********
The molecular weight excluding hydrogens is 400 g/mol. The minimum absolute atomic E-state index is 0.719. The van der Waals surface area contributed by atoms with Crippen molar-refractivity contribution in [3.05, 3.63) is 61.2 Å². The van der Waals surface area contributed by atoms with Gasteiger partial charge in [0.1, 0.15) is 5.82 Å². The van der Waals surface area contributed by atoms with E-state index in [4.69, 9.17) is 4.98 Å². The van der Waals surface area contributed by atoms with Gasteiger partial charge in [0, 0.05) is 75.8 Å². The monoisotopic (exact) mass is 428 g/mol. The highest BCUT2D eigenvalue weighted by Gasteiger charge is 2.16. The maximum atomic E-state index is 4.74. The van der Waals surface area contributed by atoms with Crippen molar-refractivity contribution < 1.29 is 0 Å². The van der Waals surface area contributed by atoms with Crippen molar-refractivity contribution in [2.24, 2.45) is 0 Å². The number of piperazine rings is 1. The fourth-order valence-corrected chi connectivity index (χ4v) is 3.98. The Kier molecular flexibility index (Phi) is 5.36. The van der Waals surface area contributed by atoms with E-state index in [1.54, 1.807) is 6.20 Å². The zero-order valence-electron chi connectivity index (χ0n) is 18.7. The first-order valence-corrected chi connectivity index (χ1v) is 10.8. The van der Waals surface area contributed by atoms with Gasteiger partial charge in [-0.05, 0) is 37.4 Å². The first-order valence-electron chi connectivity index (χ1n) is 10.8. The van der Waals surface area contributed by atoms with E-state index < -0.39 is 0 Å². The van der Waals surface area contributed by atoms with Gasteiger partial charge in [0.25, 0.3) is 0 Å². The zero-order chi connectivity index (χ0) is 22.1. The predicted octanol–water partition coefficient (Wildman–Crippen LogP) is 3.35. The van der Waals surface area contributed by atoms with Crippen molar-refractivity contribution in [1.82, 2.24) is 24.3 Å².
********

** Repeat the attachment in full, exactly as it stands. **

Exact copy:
The molecular weight excluding hydrogens is 400 g/mol. The minimum absolute atomic E-state index is 0.719. The van der Waals surface area contributed by atoms with Crippen molar-refractivity contribution in [3.05, 3.63) is 61.2 Å². The van der Waals surface area contributed by atoms with Gasteiger partial charge in [0.1, 0.15) is 5.82 Å². The van der Waals surface area contributed by atoms with E-state index in [4.69, 9.17) is 4.98 Å². The van der Waals surface area contributed by atoms with Gasteiger partial charge in [0, 0.05) is 75.8 Å². The monoisotopic (exact) mass is 428 g/mol. The highest BCUT2D eigenvalue weighted by Gasteiger charge is 2.16. The maximum atomic E-state index is 4.74. The van der Waals surface area contributed by atoms with Crippen molar-refractivity contribution < 1.29 is 0 Å². The van der Waals surface area contributed by atoms with Crippen molar-refractivity contribution in [2.24, 2.45) is 0 Å². The number of piperazine rings is 1. The fourth-order valence-corrected chi connectivity index (χ4v) is 3.98. The Kier molecular flexibility index (Phi) is 5.36. The van der Waals surface area contributed by atoms with E-state index in [1.54, 1.807) is 6.20 Å². The zero-order valence-electron chi connectivity index (χ0n) is 18.7. The first-order valence-corrected chi connectivity index (χ1v) is 10.8. The van der Waals surface area contributed by atoms with Gasteiger partial charge in [-0.05, 0) is 37.4 Å². The first-order valence-electron chi connectivity index (χ1n) is 10.8. The van der Waals surface area contributed by atoms with E-state index < -0.39 is 0 Å². The van der Waals surface area contributed by atoms with Gasteiger partial charge in [0.25, 0.3) is 0 Å². The zero-order chi connectivity index (χ0) is 22.1. The predicted octanol–water partition coefficient (Wildman–Crippen LogP) is 3.35. The van der Waals surface area contributed by atoms with Crippen molar-refractivity contribution in [1.82, 2.24) is 24.3 Å².